The International Writers Magazine: Review
Watching Michael Apted’s latest installment in the great The Up Series- whose films he’s all directed, save the first, helmed by Paul Almond, 56 Up, sees a film that, at 144 minutes, is the longest yet in the documentary series, and is an exercise in expectation and disappointment. One expects the familiar, because the bunch of British people profiled for nearly half a century are everymen, despite their protests and pronouncements to the contrary, and disappointment for their supposed promise gone south is inevitable. They are average- at times, teeth-gnashingly and painfully average; to the point of not even really understanding how average they are. They protest, often, that the film distorts them, but, when allowed to opine on their depth, they offer none, and one doubts that Apted is deliberately making a mockery of them.
For the purposes of honesty and openness, after my review of the last installment, 49 Up!, I inaugurated a series of written interviews, called The Dan Schneider Interviews, and, along with thinkers and artists, I wanted to get one of more of the subjects of this series of films to agree to an interview, as well as asking Apted for an interview. I received no takers, two polite declinations, and only one of the subjects engaged in a minimal correspondence with me. More on that in a bit.
The film opens with a rehash of how the series started, its aims, and so forth. Then it zeroes in on the subjects. The first thing noticeable about the film is that, this time out, Apted’s presence, in questioning the subjects, is much more pronounced. Apted, perhaps in refutation of some of the criticisms of himself and the series, between the last film and this, and contained within this film, seems more willing to push, prod, and annoy his subjects, and not simply take their flak. In short, his presence as the author of this work is more obvious, but that’s not as a bad thing, as, in an earlier review about this series, I wrote:
The next up on the show is one of the three working class gals from the East End, Jackie Bassett. She too spends much of her few minutes of current footage bitching- but about Apted’s cutting of prior films, claiming he’s underestimated her when, if anything, he seems to have gone out of the way not to depict her manifest failures. Yet, what she fails to realize, and so do most critics, is that this series is not just a chronicle of the fourteen original children, but the ever unseen fourteenth life- that of Apted, whose very editorial decisions are as important, sociologically, as anything that occurs in his subject’s lives, for they reflect the import of events to a chronicler of the age. Doubtless, Apted will be skewered and lauded by future historians with political axes to grind far greater than Jackie’s shallow and self-serving one.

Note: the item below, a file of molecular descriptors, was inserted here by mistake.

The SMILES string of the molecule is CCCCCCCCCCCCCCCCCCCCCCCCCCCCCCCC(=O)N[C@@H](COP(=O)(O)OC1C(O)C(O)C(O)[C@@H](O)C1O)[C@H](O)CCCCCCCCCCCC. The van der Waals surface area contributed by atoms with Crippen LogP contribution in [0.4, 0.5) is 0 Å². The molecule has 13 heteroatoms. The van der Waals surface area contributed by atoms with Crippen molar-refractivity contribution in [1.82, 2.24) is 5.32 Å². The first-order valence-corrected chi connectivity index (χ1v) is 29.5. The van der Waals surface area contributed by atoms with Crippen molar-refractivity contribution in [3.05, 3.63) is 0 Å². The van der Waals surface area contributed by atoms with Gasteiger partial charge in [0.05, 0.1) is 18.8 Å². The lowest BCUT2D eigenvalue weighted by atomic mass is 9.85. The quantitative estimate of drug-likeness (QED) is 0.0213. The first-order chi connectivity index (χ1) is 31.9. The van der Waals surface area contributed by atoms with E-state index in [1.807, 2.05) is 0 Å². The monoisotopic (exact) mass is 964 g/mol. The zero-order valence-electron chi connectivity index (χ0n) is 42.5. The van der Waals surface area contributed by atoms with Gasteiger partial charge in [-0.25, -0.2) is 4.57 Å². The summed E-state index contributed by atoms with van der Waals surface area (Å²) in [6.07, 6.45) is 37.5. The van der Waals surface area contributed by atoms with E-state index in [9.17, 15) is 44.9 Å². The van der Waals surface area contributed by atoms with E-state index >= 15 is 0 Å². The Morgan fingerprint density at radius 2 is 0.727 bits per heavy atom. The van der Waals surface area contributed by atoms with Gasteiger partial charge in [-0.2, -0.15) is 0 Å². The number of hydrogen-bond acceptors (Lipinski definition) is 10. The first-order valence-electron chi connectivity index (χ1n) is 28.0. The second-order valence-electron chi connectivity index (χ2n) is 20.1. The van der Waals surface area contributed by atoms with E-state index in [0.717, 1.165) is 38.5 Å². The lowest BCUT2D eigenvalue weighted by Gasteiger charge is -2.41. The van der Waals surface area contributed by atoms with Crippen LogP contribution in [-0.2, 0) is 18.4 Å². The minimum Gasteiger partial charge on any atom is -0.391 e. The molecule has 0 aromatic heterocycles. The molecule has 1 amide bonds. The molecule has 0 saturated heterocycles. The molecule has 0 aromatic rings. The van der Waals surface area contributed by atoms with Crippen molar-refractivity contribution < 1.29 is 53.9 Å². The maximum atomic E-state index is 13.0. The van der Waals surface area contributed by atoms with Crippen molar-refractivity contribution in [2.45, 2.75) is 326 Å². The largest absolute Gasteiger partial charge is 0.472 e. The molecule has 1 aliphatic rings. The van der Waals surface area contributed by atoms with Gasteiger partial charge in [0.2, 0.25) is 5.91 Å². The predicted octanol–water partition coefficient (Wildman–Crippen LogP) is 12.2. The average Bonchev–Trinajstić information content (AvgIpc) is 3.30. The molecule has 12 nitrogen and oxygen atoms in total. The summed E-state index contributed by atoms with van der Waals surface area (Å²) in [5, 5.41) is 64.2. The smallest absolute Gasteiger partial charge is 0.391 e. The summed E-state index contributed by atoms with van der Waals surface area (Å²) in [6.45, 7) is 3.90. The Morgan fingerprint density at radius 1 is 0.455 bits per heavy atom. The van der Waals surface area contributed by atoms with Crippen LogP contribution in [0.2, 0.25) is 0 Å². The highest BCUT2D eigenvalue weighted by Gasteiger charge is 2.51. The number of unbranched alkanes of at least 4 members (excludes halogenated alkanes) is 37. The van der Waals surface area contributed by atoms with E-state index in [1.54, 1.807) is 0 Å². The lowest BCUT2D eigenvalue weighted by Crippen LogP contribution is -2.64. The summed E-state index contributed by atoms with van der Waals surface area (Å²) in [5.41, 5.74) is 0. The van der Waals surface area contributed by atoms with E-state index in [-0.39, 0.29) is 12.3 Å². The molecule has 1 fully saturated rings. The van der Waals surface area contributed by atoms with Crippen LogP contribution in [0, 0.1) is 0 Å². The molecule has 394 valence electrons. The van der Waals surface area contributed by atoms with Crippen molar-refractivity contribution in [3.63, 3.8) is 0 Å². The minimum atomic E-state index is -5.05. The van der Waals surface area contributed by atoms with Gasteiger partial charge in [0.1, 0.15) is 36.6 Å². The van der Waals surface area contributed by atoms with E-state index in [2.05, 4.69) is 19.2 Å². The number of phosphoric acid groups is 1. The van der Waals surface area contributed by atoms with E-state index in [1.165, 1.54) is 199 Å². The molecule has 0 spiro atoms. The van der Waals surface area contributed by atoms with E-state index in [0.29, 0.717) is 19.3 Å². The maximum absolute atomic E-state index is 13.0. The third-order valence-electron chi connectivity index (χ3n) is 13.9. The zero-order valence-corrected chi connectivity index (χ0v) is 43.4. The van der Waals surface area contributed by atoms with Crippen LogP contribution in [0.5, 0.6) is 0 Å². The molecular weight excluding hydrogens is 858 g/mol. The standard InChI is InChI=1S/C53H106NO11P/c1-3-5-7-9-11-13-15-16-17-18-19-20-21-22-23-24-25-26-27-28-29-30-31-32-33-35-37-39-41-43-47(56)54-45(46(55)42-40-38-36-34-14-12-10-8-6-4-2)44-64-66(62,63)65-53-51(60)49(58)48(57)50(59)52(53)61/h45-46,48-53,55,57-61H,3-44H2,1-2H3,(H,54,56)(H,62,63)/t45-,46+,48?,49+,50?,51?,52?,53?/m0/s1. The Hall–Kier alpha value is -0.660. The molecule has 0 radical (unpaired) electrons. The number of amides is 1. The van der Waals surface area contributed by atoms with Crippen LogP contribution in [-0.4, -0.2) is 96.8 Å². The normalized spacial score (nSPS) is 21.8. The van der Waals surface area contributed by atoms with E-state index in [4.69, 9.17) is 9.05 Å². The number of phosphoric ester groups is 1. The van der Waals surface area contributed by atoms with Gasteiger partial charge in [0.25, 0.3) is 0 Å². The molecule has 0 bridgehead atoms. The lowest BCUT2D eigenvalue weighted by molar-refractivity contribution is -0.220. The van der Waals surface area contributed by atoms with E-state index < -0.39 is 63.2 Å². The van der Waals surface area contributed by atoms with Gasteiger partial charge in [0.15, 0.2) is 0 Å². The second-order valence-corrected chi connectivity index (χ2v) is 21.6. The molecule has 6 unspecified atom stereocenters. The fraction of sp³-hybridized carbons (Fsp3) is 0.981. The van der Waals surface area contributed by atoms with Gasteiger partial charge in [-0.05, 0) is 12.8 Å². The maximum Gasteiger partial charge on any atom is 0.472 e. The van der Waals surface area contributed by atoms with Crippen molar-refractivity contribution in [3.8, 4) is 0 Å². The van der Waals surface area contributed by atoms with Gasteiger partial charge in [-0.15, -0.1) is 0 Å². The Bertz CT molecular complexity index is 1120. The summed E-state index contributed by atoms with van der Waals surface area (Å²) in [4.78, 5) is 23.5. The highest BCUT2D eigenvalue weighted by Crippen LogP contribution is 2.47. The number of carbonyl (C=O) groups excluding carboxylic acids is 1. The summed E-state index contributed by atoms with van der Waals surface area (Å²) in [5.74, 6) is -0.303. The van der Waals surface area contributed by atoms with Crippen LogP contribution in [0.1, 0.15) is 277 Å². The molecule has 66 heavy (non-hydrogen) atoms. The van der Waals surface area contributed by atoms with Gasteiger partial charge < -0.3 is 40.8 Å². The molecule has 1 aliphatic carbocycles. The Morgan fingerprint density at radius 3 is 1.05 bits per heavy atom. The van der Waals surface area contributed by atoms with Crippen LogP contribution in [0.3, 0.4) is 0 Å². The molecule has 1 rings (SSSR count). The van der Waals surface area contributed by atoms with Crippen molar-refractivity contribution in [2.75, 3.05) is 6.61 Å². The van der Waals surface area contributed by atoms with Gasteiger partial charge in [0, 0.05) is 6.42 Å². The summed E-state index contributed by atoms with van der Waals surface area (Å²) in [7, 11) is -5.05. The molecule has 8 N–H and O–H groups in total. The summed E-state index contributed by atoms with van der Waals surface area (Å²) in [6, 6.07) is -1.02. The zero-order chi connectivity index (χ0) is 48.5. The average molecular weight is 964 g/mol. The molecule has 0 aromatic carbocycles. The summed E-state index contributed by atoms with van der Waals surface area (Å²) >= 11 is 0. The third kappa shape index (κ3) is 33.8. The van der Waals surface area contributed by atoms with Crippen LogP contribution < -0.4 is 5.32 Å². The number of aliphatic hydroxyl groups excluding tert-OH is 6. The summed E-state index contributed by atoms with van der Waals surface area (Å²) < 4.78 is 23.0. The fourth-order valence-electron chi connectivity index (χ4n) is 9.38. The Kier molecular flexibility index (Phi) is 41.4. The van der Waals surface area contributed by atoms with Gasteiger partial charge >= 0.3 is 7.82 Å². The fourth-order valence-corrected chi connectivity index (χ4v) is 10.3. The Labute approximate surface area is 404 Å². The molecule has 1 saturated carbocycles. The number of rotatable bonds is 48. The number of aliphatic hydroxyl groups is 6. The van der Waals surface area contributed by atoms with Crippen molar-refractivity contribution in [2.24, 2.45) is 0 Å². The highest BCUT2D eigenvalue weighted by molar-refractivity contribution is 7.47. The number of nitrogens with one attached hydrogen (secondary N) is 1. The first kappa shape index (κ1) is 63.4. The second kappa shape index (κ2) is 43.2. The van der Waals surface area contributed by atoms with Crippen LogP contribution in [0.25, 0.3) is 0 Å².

Subject One is the first of a trio of ‘poor girls’ from the first film- Sue Sullivan- who actually enjoys being in the films, and, despite no college education, has worked herself into a position of authority at an English college. We see her with her children, and like all the people within, their children, or lack of them, seems to be a source of great pride or despair. Her series of famed scenes throughout all the films is rehashed, and, of all the subjects, she seems easily the most contented, despite some ups and downs. Of all the people in the film, she is most quintessentially the everyman, or everywoman, or, indeed, everyperson. She is likeable and nice and….mostly forgettable because of it, as nasty as that sounds. She is the member of the reunion you are comforted most by being in their presence, but you somehow forget to tell the ‘real’ people in your ‘real’ life about, upon your return to said life, because there’s not much about her life you recall.
In a sense, the second subject, Paul Kligerman, the immigrant Aussie, is sort of the male equivalent to Sue, in that he is likely the most thoroughly likeable of all the subjects. Handsome and buff in his prime, he is now balding and working for his wife, in a business centered on senior citizens. But, like Sue, his life has turned out well, and his grandkids are now his life. The camera follows him and his wife to England, to visit their daughter. No great wisdom ensues from his segment, but, like Sue, he is a comfort to see, and the famed scenes of him not wanting to eat his greens as a 7 year old, and then traveling across Australia with his wife, in their 20s, remind us of things that, in a sense, should only be fondly recalled by an individual. That we not only recall these things about him, but do so with great fondness and anticipation to see them again is an odd sensation, and one virtually unique in all human history. One wonders what insights into life and the cosmos might be gleaned from seeing a young Alexander the Great protesting his childhood manna, or from shots of a newlywed Napoleon Bonaparte, weighing his obsessions with Josephine and European hegemony, as a young man.
The third subject is Neil Hughes- the ‘black sheep’ of the series- a young boy of seemingly enthusiastic zeal and intellect, who descended into morose madness by 28, only to recover into lonely life, as a small time politician and religious revivalist and lay minister. He was the only subject to engage me in correspondence when I requested an interview, and the exchanges were brief, and sadly paranoid, to a degree. Nothing rancorous, but this segment reminded me of the disturbed way this person’s mind works, for, Neil is quite bitter, in a passive-aggressive sort of way. He claims to be a writer- albeit of fiction or essays or poetry or drama we are not told nor shown, and claims to never have even gotten a rejection slip. Of course, he uses a 50 year old typewriter, and, if my correspondence is any indication of his cognitive and creative abilities, the world is not missing out on any great literature sprung from his mind.